FormoSat-5 launch takes Taiwan to 'new era': official

2017/08/25 03:45:03
FormoSat-5 launch takes Taiwan to 'new era': official

Los Angeles, Aug. 24 (CNA) The successful launch of FormoSat-5 is not just the beginning of a new space mission for Taiwan, it also shows that "Taiwan has marched into a new era of indigenous space technology," a Taiwan official said Thursday.

Speaking at a party celebrating the successful launch of Taiwan's first self-made mini-satellite, Deputy Science and Technology Minister Su Fong-chin (蘇芳慶) said that success does not come easy in space, "it takes careful planning, execution, and more importantly dedicated team effort."

That effort has come from Taiwan's NSPO (National Space Organization) FormoSat-5 satellite team and the United States' SpaceX Falcon-9 launch team, to both of whom Su extended his congratulations and appreciation.

The Taiwanese official also took the opportunity to express his country's appreciation to the United States for its "long-term collaboration and partnership on many space programs over the past decades."

Attending the party were James Moriarty, chairman of the American Institute in Taiwan (AIT); Stanley Kao (高碩泰), Taiwan's representative to the U.S. and Yang Hung-duen (楊弘敦), chairman of NARLabs, among others. National Applied Research Laboratories (NARLabs) is made up of 10 institutes including NSPO.

FormoSat-5 is the first satellite program in which Taiwan's NSPO was fully responsible for systems integration. The mission objectives are to build up and demonstrate Taiwan's indigenous space technology in the field of remote sensing satellites, to continue to serve the global imagery users previously served by FormoSat-2, which it replaces, and to promote domestic space science research.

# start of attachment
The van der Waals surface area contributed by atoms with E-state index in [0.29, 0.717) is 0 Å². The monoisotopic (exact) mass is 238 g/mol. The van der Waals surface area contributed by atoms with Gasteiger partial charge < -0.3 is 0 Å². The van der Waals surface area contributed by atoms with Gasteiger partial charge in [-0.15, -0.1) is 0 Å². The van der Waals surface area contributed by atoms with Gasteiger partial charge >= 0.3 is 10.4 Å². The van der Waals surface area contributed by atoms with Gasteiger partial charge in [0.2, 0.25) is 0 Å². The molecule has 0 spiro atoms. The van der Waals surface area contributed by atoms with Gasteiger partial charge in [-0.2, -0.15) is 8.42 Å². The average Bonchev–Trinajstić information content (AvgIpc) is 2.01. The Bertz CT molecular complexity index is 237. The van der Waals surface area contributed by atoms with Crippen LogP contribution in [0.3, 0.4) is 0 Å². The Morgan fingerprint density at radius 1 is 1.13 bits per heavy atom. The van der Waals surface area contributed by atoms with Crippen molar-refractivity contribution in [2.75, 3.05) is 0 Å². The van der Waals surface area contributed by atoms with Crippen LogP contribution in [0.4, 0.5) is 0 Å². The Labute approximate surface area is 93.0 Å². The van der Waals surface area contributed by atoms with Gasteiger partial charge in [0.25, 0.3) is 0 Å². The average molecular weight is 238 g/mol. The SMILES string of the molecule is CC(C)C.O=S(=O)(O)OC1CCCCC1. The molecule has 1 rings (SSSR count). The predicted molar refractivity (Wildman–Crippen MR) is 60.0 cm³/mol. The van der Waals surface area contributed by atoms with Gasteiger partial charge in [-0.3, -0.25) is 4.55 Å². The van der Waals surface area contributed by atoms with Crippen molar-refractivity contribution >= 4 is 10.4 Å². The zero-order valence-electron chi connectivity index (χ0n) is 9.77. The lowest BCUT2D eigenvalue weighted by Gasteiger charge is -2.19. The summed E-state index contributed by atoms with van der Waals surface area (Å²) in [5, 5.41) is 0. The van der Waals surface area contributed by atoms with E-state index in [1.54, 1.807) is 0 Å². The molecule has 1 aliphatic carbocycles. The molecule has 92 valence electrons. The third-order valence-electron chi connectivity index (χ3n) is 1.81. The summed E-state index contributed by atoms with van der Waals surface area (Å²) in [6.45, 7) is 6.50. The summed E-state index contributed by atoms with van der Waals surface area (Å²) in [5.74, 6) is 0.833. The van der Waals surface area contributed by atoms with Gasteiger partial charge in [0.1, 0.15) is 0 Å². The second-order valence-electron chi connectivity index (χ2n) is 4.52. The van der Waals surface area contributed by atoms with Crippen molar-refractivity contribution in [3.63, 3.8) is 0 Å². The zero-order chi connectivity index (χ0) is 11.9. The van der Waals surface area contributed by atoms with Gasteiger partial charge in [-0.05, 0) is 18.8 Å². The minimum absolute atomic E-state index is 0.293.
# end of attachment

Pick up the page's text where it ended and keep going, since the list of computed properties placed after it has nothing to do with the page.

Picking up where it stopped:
In addition to the payloads, NSPO has also been responsible for the development of FormoSat-5's key spacecraft components, ground control systems and image processing systems. FormoSat-5 is now on a five-year observation mission around the globe.

The satellite's global coverage capability, smart agility feature and pioneering use of CMOS (complementary metal oxide semiconductor) sensors for a commercial optical earth observation satellite are expected to provide the geoscience community with even broader research applications, according to NSPO.

(By Tsao Yu-fan and S.C. Chang)
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